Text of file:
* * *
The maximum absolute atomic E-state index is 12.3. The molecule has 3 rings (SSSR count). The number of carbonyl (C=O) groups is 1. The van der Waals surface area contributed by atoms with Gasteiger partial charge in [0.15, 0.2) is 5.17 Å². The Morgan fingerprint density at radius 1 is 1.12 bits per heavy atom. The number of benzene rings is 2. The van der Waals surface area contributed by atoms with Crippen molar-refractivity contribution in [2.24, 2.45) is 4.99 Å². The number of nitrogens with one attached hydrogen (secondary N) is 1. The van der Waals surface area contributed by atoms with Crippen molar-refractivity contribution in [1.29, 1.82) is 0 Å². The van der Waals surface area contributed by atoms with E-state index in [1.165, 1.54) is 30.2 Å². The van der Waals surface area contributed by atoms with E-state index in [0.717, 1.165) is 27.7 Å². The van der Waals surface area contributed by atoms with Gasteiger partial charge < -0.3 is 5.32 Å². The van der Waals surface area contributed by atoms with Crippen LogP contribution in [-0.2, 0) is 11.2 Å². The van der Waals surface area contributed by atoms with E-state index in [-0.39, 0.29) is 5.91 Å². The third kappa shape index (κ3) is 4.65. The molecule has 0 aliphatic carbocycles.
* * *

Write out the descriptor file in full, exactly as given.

The maximum absolute atomic E-state index is 12.3. The molecule has 3 rings (SSSR count). The number of carbonyl (C=O) groups is 1. The van der Waals surface area contributed by atoms with Gasteiger partial charge in [0.15, 0.2) is 5.17 Å². The Morgan fingerprint density at radius 1 is 1.12 bits per heavy atom. The number of benzene rings is 2. The van der Waals surface area contributed by atoms with Crippen molar-refractivity contribution in [2.24, 2.45) is 4.99 Å². The number of nitrogens with one attached hydrogen (secondary N) is 1. The van der Waals surface area contributed by atoms with Crippen molar-refractivity contribution in [1.29, 1.82) is 0 Å². The van der Waals surface area contributed by atoms with E-state index in [1.165, 1.54) is 30.2 Å². The van der Waals surface area contributed by atoms with E-state index in [0.717, 1.165) is 27.7 Å². The van der Waals surface area contributed by atoms with Gasteiger partial charge < -0.3 is 5.32 Å². The van der Waals surface area contributed by atoms with Crippen LogP contribution in [-0.2, 0) is 11.2 Å². The van der Waals surface area contributed by atoms with E-state index in [-0.39, 0.29) is 5.91 Å². The third kappa shape index (κ3) is 4.65. The molecule has 0 aliphatic carbocycles.